ABB buys B&R to help it challenge Siemens in industrial automation

ZURICH (Reuters) - Swiss engineering group ABB ABBN.S has bought Austrian industrial automation company Bernecker & Rainer, a move that fits in with its strategy of expanding its products to better challenge German rival Siemens SIEGn.DE on the factory floor.

FILE PHOTO: FILE PHOTO: A man stands in front of the logo of Swiss engineering group ABB before a news conference in Zurich, Switzerland October 4, 2016. REUTERS/Arnd Wiegmann/File Photo/File Photo

ABB gave no purchase price for Bernecker & Rainer Industrie-Elektronik (B&R) when it announced the deal on Tuesday, but a person familiar with the matter said it was nearly $2 billion, the biggest deal under Chief Executive Ulrich Spiesshofer’s four-year leadership.

ABB had considered other targets in industrial automation, including U.S. firm Rockwell Automation ROK.N, before deciding on B&R, according to a person familiar with the matter. ABB spokesman Saswato Das declined to comment or confirm the purchase price.

The Swiss company said the acquisition would increase its sales in industrial automation to around $15 billion by adding B&R’s annual sales of more than $600 million.

It would also consolidate ABB's No.2 position in the $130 billion processing and industrial sector behind Siemens SIEGn.DE but ahead of rivals such as Emerson EMR.N, Rockwell Automation and General Electric GE.N.

B&R makes programmable controls for machines used by companies including Nestle, Procter & Gamble and Roche.

The private company, founded by two electrical engineers in 1979, also makes components for machines used by automakers BMW, Daimler and Volkswagen. Its products include industrial PCs and factory automation devices designed to increase productivity.

ABB’s largest shareholder, Investor AB which holds a 10.48 percent stake according to Reuters data, welcomed the deal.

“As we see it, this is a very important, strategically sound acquisition which clearly strengthens ABB’s position in factory automation,” spokesman Stefan Stern said.

“It is important for ABB to continue to work with internal efficiency and at the same time invest for the future within strategic areas.”

ABB’s second-largest investor Cevian Capital, which campaigned for a break-up of ABB last year, declined to comment.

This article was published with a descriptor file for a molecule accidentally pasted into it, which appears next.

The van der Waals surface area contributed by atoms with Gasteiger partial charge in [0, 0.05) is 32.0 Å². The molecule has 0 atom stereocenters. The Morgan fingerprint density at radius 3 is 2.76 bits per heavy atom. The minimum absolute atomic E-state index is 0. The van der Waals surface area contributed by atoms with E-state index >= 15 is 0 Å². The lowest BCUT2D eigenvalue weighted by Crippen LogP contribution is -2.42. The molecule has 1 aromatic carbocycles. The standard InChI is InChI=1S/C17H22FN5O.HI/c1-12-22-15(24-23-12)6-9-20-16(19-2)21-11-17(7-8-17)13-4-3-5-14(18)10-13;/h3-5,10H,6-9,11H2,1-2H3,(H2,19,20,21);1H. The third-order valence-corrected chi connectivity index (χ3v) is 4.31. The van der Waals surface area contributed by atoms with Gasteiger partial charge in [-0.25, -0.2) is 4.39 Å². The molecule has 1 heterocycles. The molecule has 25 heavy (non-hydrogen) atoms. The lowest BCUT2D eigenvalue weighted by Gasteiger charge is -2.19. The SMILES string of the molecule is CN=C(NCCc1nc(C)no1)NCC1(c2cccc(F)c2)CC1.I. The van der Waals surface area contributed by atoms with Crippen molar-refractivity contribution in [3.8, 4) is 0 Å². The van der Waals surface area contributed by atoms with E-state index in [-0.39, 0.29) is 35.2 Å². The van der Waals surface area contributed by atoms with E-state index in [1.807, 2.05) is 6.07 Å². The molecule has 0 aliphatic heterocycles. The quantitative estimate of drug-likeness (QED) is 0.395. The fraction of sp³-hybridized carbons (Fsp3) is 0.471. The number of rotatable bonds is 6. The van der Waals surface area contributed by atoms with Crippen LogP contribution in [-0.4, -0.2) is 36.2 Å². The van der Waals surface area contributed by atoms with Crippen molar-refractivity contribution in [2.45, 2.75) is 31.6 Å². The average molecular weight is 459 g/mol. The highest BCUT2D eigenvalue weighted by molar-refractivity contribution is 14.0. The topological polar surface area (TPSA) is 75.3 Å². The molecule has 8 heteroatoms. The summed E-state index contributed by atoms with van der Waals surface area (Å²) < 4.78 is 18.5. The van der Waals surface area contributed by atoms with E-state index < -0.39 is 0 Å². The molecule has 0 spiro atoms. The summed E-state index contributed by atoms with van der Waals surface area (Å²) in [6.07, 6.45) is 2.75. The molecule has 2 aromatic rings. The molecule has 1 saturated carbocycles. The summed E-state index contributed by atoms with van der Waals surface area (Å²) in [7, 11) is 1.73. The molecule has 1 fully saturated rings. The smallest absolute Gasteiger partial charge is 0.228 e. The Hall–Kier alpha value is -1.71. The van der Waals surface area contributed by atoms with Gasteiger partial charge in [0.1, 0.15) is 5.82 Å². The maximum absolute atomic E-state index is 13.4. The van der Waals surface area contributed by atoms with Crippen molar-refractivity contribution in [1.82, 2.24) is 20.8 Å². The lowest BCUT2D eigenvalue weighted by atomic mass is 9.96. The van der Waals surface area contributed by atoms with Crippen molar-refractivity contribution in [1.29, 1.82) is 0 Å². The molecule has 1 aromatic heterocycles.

Shares in ABB were up 0.9 percent.

The Swiss company, which depends on oil and gas for around 15 percent of its revenue, has been hit as low oil prices have dented demand from oil producers for products such as temperature and pressure transmitters and flow measurement devices.

Takis Spiliopoulos, an analyst at Bank Vontobel, said global corporate spending on industrial automation is expected to grow by around 5 to 6 percent annually in the years ahead as Western companies bring back production from emerging markets, while oil and gas spending would remain subdued.

“This is a sensible acquisition, increasing ABB’s footprint on the factory floor where we expect higher growth in the future than in process industries like oil and gas,” Spiliopoulos said.

Spiesshofer said the B&R purchase would make ABB the only industrial automation provider offering customers the entire spectrum of technology and software solutions around measurement, control, actuation, robotics, digitalization and electrification.

“There will be more acquisitions ... as one of the drivers of growth going forward, but there is no ‘must haves’ we are desperate about,” Spiesshofer told reporters. “We are closing today perfectly the big gap we had in machine and factory automation, that was one gap we were always concerned about and wanted to close.”

ABB aims to increase B&R’s annual sales to above $1 billion from around $600 million now and said the business would add to operating earnings per share from the first year.

The purchase is being funded from ABB’s own cash and is expected to close by mid-year.

Additional reporting by Johannes Hellstrom; Editing by Michael Shields and Susan Fenton